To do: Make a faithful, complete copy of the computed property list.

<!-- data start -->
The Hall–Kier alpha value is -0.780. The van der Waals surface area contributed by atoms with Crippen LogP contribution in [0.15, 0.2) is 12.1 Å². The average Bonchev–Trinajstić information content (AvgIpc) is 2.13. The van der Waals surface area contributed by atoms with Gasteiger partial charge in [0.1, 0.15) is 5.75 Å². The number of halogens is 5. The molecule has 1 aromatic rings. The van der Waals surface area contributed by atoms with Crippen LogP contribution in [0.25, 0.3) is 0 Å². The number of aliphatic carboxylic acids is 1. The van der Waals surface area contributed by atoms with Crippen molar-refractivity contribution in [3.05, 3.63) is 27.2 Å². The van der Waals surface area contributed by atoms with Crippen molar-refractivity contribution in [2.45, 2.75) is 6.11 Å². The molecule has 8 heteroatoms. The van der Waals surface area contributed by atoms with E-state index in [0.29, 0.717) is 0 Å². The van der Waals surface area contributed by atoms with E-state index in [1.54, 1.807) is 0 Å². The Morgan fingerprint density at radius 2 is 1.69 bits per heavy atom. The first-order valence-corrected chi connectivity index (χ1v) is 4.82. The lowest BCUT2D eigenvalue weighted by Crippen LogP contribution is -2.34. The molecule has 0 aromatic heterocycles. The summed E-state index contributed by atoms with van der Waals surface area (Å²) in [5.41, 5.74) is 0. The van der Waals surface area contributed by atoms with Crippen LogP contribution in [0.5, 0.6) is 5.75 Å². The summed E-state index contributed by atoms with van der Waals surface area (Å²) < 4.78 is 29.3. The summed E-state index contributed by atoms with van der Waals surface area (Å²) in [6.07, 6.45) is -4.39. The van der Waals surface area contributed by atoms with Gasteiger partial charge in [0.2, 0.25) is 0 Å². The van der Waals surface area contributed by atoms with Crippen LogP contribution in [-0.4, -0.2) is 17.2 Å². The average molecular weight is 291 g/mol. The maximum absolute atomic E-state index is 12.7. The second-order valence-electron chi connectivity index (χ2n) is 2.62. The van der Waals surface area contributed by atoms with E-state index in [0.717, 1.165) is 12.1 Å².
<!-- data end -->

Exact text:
The Hall–Kier alpha value is -0.780. The van der Waals surface area contributed by atoms with Crippen LogP contribution in [0.15, 0.2) is 12.1 Å². The average Bonchev–Trinajstić information content (AvgIpc) is 2.13. The van der Waals surface area contributed by atoms with Gasteiger partial charge in [0.1, 0.15) is 5.75 Å². The number of halogens is 5. The molecule has 1 aromatic rings. The van der Waals surface area contributed by atoms with Crippen LogP contribution in [0.25, 0.3) is 0 Å². The number of aliphatic carboxylic acids is 1. The van der Waals surface area contributed by atoms with Crippen molar-refractivity contribution in [3.05, 3.63) is 27.2 Å². The van der Waals surface area contributed by atoms with Crippen molar-refractivity contribution in [2.45, 2.75) is 6.11 Å². The molecule has 8 heteroatoms. The van der Waals surface area contributed by atoms with E-state index in [0.29, 0.717) is 0 Å². The van der Waals surface area contributed by atoms with E-state index in [1.54, 1.807) is 0 Å². The Morgan fingerprint density at radius 2 is 1.69 bits per heavy atom. The first-order valence-corrected chi connectivity index (χ1v) is 4.82. The lowest BCUT2D eigenvalue weighted by Crippen LogP contribution is -2.34. The molecule has 0 aromatic heterocycles. The summed E-state index contributed by atoms with van der Waals surface area (Å²) in [5.41, 5.74) is 0. The van der Waals surface area contributed by atoms with Crippen LogP contribution in [0.5, 0.6) is 5.75 Å². The summed E-state index contributed by atoms with van der Waals surface area (Å²) < 4.78 is 29.3. The summed E-state index contributed by atoms with van der Waals surface area (Å²) in [6.07, 6.45) is -4.39. The van der Waals surface area contributed by atoms with Gasteiger partial charge in [0.2, 0.25) is 0 Å². The van der Waals surface area contributed by atoms with Crippen LogP contribution in [-0.4, -0.2) is 17.2 Å². The average molecular weight is 291 g/mol. The maximum absolute atomic E-state index is 12.7. The second-order valence-electron chi connectivity index (χ2n) is 2.62. The van der Waals surface area contributed by atoms with E-state index in [0.717, 1.165) is 12.1 Å².